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A Plea For Our Fungi

Media Statement
2 August 1999

A PLEA FOR OUR FUNGI

Some of New Zealand's estimated 20,000 species of fungi are in danger of becoming extinct, even before they are recognised, yet they are an important resource we cannot do without.

"While media focus attention on a few iconic endangered organisms - mostly warm and feathery - a much more subtle loss of biodiversity is occurring almost unnoticed," says Dr Peter Buchanan, a Landcare Research scientist in Auckland.

He heads a programme supported by the Public Good Science Fund that aims to identify, describe and illustrate New Zealand fungal species. He says he is looking particularly at those that are important in nutrient cycling - the breakdown of dead wood, leaves and other plant matter - and those that are pathogens of plants.

Complicating the job is that only 25 per cent (about 5000) of New Zealand's fungal species have been recognised.

One endangered fungus is Ganoderma, which is related to overseas species of importance as a source of medicinal products such as polysaccharides. Dr Buchanan says it is a wood-decay fungus forming large and conspicuous bracket-shaped fruit-bodies, and it used to be found on pukatea trees in Waikato.

"The fungus has not been seen since the early 1970s, despite searches by staff from the Department of Conservation, Forest Research, and Landcare Research."

Another species, Puccinia, is a microscopic rust fungus that lives only on the giant sow thistle, forming its spores in pustules on leaves. The giant sow thistle is found only on the Chatham Islands, and it is endangered, too. The rust fungus grows on only some of the plants, so is arguably more endangered than its host.

Dr Buchanan's research programme manages the national collections of dried specimens (60,000) and living cultures (5000) of fungi. The collections document where and when fungi have been collected, help in the identification of unknown fungi, and store plant disease records which are important for effective quarantine for New Zealand and several Pacific countries.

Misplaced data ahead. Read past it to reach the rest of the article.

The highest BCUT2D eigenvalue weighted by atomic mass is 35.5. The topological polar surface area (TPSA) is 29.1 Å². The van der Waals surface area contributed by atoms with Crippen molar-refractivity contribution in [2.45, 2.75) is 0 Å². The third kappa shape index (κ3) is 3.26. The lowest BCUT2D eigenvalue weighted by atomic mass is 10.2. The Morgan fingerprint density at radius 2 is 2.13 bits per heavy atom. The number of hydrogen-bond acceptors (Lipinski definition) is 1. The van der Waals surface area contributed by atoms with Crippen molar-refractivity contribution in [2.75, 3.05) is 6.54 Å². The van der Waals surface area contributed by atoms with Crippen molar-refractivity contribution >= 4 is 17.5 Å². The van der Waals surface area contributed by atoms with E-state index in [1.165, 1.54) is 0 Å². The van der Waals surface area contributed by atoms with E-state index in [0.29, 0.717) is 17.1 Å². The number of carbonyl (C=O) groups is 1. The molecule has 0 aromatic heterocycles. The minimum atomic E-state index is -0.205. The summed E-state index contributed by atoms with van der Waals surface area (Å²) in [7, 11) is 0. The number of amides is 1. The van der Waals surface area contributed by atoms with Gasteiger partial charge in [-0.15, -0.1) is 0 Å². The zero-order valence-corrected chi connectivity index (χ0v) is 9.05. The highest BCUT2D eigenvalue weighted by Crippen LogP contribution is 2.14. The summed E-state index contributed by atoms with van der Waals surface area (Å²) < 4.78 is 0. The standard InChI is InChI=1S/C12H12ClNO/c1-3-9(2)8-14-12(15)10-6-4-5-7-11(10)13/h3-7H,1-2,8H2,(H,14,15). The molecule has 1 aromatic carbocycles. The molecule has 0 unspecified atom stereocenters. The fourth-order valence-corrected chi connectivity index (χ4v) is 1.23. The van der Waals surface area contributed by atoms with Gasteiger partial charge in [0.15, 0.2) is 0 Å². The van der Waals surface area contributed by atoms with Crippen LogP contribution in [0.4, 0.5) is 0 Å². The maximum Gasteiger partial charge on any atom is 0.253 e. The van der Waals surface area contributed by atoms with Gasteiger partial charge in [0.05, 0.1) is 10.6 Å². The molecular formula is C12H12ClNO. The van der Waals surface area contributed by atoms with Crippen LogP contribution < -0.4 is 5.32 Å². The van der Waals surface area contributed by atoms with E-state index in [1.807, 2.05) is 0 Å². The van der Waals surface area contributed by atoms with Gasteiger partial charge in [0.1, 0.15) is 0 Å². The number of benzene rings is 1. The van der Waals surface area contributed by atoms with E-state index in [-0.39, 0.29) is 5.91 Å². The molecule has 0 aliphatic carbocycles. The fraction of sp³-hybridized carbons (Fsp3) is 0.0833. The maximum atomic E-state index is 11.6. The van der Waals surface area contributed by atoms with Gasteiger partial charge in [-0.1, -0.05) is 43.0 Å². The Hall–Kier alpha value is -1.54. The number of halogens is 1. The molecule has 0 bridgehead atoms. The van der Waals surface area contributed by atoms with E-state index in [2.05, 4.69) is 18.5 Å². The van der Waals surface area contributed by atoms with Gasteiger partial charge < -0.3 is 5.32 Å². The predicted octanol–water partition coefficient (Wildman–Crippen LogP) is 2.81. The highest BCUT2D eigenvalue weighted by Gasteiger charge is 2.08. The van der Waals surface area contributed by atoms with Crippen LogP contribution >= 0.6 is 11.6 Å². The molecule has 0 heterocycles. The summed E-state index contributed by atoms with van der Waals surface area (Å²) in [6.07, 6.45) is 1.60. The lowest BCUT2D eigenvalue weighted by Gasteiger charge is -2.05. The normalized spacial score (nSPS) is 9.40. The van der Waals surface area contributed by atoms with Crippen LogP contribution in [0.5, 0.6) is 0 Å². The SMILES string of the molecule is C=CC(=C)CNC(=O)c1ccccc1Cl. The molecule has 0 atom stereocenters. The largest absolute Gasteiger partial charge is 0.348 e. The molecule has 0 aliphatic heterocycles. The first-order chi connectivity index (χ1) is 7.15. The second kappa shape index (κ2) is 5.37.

"Our work to document the biodiversity of New Zealand supports the Government's obligations as a signatory of the Earth Summit's Convention on Biological Diversity," Dr Buchanan says. "The research is also important for biosecurity, to document what's in New Zealand and, just as important, what is not here - the latter includes many species that could endanger plant health if they gained entry."


He says fungi are the main agents of decay of plant matter, but insects and bacteria also contribute. "So without fungi fallen trees and leaves would simply accumulate on the ground. Nutrients would be locked up in this biomass instead of being recycled into the soil, and plant growth would thus suffer."

Dr Buchanan says the world would indeed be "completely different and non-functional without fungi. In addition to decay fungi and those that assist the nutrition of most plants, other fungi highly beneficial to mankind include those we eat, the edible mushrooms and the yeasts used in wine, beer, cheese and bread-making, as well as those from which medicines are produced: for example penicillin and cyclosporine.

"New Zealand's fungi constitute a vast and largely untapped resource for biotechnological development; as such they are equally as deserving of conservation as are our more charismatic species."

Further information:

Dr Peter Buchanan, Landcare Research, Auckland. Ph: (09) 815 4200 ext 7304
Email: buchananp@landcare.cri.nz
Patricia Donovan, Ph: (04)-498 7809 Mobile 025 226 4136

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